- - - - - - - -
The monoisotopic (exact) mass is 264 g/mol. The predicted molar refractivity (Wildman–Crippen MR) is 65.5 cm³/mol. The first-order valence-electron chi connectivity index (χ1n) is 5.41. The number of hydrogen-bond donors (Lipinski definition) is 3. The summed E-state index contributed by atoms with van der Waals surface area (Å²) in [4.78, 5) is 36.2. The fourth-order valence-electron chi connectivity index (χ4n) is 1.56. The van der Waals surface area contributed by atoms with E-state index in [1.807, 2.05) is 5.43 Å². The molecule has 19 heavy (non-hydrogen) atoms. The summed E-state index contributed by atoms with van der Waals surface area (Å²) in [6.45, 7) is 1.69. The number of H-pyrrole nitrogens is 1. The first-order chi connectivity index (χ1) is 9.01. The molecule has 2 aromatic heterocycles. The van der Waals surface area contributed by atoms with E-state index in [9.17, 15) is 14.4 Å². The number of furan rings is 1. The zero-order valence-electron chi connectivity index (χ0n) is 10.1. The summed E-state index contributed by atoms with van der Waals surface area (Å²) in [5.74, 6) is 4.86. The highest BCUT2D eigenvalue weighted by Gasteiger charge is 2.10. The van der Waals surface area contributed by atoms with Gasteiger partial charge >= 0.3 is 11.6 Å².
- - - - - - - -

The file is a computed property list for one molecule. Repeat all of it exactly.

The monoisotopic (exact) mass is 264 g/mol. The predicted molar refractivity (Wildman–Crippen MR) is 65.5 cm³/mol. The first-order valence-electron chi connectivity index (χ1n) is 5.41. The number of hydrogen-bond donors (Lipinski definition) is 3. The summed E-state index contributed by atoms with van der Waals surface area (Å²) in [4.78, 5) is 36.2. The fourth-order valence-electron chi connectivity index (χ4n) is 1.56. The van der Waals surface area contributed by atoms with E-state index in [1.807, 2.05) is 5.43 Å². The molecule has 19 heavy (non-hydrogen) atoms. The summed E-state index contributed by atoms with van der Waals surface area (Å²) in [6.45, 7) is 1.69. The number of H-pyrrole nitrogens is 1. The first-order chi connectivity index (χ1) is 9.01. The molecule has 2 aromatic heterocycles. The van der Waals surface area contributed by atoms with E-state index in [9.17, 15) is 14.4 Å². The number of furan rings is 1. The zero-order valence-electron chi connectivity index (χ0n) is 10.1. The summed E-state index contributed by atoms with van der Waals surface area (Å²) in [5.74, 6) is 4.86. The highest BCUT2D eigenvalue weighted by Gasteiger charge is 2.10. The van der Waals surface area contributed by atoms with Gasteiger partial charge >= 0.3 is 11.6 Å².